In a quiet room nestled next to the Rex Cramphorn Studio at Sydney Uni, an excited group of actors gather to immerse themselves in Enda Walsh’s beautifully complex play The New Electric Ballroom. There’s a happy reunion between Genevieve Mooy and Odile LeClezio, who are delighted to be cast as sisters Clara and Breda, not having worked together since their NIDA days. Jane Phegan, playing the part of Ada, is the gorgeous woman you’ll see featured in our upcoming trailer and materials. And the quartet wouldn’t be complete without the multi-talented Justin Smith, who’ll bring Patsy the fishmonger to the stage.
Complete with tea and biscuits, the first read kicks off in full lyrical swing as the actors dust off their Irish accents. Listening intently to the script’s poetic ebb and flow out loud for the first time is dialect coach Natasha McNamara, assistant director Katherine Cullen, performance studies observer Jacinta John and our fiercely intelligent leader Kate Gaul.
Flip forward a day and we’re unpacking the microcosm of the play. Whilst the characters in The New Electric Ballroom fixate on the ritualistic devouring of home-baked coffee cake, the story itself comprises many rich layers of meaning, more like a gourmet European gateau. On the surface it appears to be a meditation on the age old story: young women, hopefully anxious with the promise of love, waiting for men to show up and change their world, only to be broken-hearted when events don’t transpire.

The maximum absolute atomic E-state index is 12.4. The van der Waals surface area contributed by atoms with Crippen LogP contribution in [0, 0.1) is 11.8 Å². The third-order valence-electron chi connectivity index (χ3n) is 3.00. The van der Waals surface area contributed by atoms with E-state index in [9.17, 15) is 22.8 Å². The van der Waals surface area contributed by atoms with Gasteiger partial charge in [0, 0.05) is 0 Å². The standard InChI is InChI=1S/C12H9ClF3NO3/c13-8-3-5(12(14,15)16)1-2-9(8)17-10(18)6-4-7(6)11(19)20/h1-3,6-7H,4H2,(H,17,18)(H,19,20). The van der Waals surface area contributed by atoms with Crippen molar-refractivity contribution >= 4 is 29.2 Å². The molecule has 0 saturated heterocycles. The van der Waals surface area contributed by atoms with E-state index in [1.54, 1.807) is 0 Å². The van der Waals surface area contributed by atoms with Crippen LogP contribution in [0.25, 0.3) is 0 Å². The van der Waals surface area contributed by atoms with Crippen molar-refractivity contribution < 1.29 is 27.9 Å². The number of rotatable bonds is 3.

However, the need to return to a place of safety once reality pervades, the desperate holding on to security through meticulous repetition, and the underlying anxiety crippling the urge to strive for more, are the deeper kernel of the text. In fact, Walsh has expressed his experience with obsessive compulsive disorder and how it has influenced his plays.
There are surprising moments of violence in the play as characters battle to hold onto their stories, so it’s no wonder Kate enlists the help of intuitive fight choreographer Olivia Stambouliah to physically define them. Jane and Gen are up first with Odile not far behind. They slap and nap and scream and drop. The unconventional nature of the Griffin’s stage, with audience sightlines coming from two directions, mean the choreography needs to be convincing from all angles. Kate moves around the marked up space watching the physical contact occur from different spots and it’s thrilling to see the actors beginning to inhabit the emotion behind the hits.
Jacobie Gray, Assistant Director
Take a look at The New Electric Ballroom trailer here.